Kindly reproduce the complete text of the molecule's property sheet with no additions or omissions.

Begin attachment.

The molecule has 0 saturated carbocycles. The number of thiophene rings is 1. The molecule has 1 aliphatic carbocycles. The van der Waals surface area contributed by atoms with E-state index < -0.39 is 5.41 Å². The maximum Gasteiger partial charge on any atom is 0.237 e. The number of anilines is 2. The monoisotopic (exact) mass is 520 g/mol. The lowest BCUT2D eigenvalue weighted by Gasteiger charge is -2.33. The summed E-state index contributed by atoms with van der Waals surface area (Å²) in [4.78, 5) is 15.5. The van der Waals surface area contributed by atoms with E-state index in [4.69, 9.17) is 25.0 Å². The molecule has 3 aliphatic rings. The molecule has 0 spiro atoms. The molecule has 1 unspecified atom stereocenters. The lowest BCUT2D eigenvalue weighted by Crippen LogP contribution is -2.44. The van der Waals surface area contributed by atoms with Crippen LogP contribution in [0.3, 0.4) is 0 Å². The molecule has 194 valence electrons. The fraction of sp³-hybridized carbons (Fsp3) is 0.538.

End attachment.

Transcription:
The molecule has 0 saturated carbocycles. The number of thiophene rings is 1. The molecule has 1 aliphatic carbocycles. The van der Waals surface area contributed by atoms with E-state index < -0.39 is 5.41 Å². The maximum Gasteiger partial charge on any atom is 0.237 e. The number of anilines is 2. The monoisotopic (exact) mass is 520 g/mol. The lowest BCUT2D eigenvalue weighted by Gasteiger charge is -2.33. The summed E-state index contributed by atoms with van der Waals surface area (Å²) in [4.78, 5) is 15.5. The van der Waals surface area contributed by atoms with E-state index in [4.69, 9.17) is 25.0 Å². The molecule has 3 aliphatic rings. The molecule has 0 spiro atoms. The molecule has 1 unspecified atom stereocenters. The lowest BCUT2D eigenvalue weighted by Crippen LogP contribution is -2.44. The van der Waals surface area contributed by atoms with Crippen LogP contribution in [0.3, 0.4) is 0 Å². The molecule has 194 valence electrons. The fraction of sp³-hybridized carbons (Fsp3) is 0.538.